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Embed code for: Shrewd takes no offense in wisdom
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Digging for Spiritual Gems, JB Proverbs 12-16
How do the wise and the foolish respond to insults or unjust criticisms? Solomon answers: “It is a foolish person that makes known his vexation in the same day, but the shrewd one is covering over a dishonor.”—
When he is slighted, a foolish person gives an angry response quickly—“in the same day.” But a prudent individual prays for God’s spirit so as to exercise self-control. He takes time to meditate on the advice of God’s Word and appreciatively ponders Jesus’ words: “Whoever slaps you on your right cheek, turn the other also to him.” (
http://wol.jw.org/en/wol/bc/r1/lp-e/2003206/14/0Matthew 5:39) Desiring to “return evil for evil to no one,” the shrewd person restrains his lips from speaking thoughtlessly. (
http://wol.jw.org/en/wol/bc/r1/lp-e/2003206/15/0Romans 12:17) When we similarly cover over any dishonor that we may encounter, we avoid further contention.
Proverbs 12:23 How does one ‘cover knowledge’? Covering knowledge does not mean that one does not display it at all. Rather, it means that one displays knowledge discreetly, not making a showy display of it by bragging.
Proverbs 16:2 “The heart is more treacherous than anything else and is desperate,” says the Bible. (
http://wol.jw.org/en/wol/bc/r1/lp-e/2007365/10/0Jeremiah 17:9) Our figurative heart is prone to self-justification and self-deception. Warning of this danger, King Solomon of ancient Israel says: “All the ways of a man are pure in his own eyes, but Jehovah is making an estimate of spirits.”—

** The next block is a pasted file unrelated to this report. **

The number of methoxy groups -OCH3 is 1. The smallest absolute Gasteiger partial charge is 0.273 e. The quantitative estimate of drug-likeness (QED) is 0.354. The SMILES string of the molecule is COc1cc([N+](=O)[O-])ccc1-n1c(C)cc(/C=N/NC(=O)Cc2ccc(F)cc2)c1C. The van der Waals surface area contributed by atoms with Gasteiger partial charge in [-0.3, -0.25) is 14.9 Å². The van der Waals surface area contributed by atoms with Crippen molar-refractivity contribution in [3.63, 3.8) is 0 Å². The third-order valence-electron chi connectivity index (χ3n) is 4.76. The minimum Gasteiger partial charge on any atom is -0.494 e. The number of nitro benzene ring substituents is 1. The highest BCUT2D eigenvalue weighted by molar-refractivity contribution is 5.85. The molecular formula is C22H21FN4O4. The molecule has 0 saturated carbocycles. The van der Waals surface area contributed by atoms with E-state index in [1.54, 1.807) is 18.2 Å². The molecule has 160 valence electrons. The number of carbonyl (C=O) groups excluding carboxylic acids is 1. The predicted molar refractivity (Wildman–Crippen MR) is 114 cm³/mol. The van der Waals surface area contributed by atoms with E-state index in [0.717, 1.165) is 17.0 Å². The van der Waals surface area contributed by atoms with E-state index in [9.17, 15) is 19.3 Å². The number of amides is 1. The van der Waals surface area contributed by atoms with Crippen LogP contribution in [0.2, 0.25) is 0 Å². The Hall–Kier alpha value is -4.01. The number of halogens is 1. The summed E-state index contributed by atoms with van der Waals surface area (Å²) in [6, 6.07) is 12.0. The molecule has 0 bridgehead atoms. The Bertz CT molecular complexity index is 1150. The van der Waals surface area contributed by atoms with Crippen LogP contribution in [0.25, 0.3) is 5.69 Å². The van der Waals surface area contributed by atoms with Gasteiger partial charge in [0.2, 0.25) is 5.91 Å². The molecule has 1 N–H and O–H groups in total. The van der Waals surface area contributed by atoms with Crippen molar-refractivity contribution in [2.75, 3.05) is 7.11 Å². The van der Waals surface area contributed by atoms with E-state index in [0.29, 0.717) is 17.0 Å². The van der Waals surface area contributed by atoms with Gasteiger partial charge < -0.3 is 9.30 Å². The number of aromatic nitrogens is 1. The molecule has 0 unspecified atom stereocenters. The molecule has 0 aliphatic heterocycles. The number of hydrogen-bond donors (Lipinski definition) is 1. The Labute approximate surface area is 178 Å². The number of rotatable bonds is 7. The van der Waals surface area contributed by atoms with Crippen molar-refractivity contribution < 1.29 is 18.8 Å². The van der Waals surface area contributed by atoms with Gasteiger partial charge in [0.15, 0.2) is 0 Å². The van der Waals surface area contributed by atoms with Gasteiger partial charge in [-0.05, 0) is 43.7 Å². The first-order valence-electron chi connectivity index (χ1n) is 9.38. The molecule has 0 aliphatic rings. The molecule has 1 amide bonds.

Self-love may cause us to justify our errors, camouflage bad personality traits, and be blind to our own badness. Jehovah, though, cannot be deceived. He is making an estimate of spirits. A person’s spirit is his or her dominant mental inclination and is connected to the heart. To a large extent, its development depends on the activity of the figurative heart, which involves such things as our thoughts, emotions, and motives. The spirit is what “the examiner of hearts” estimates, and his judgments are free from favoritism or partiality. We are wise to guard our spirit.
Proverbs 16:32 Controlling our anger is a sign of strength, whereas giving vent to it is proof of weakness. (
http://wol.jw.org/en/wol/bc/r1/lp-e/2000163/43/0Proverbs 16:32) Both in the family and in the congregation, the goal is to instill love—love of Jehovah, love of one another, and love of right principles. Love is the strongest bond of union and the strongest motivation for doing what is right.—
http://wol.jw.org/en/wol/bc/r1/lp-e/2000163/44/01 Corinthians 13:8,
http://wol.jw.org/en/wol/bc/r1/lp-e/2000163/44/2 Colossians 3:14.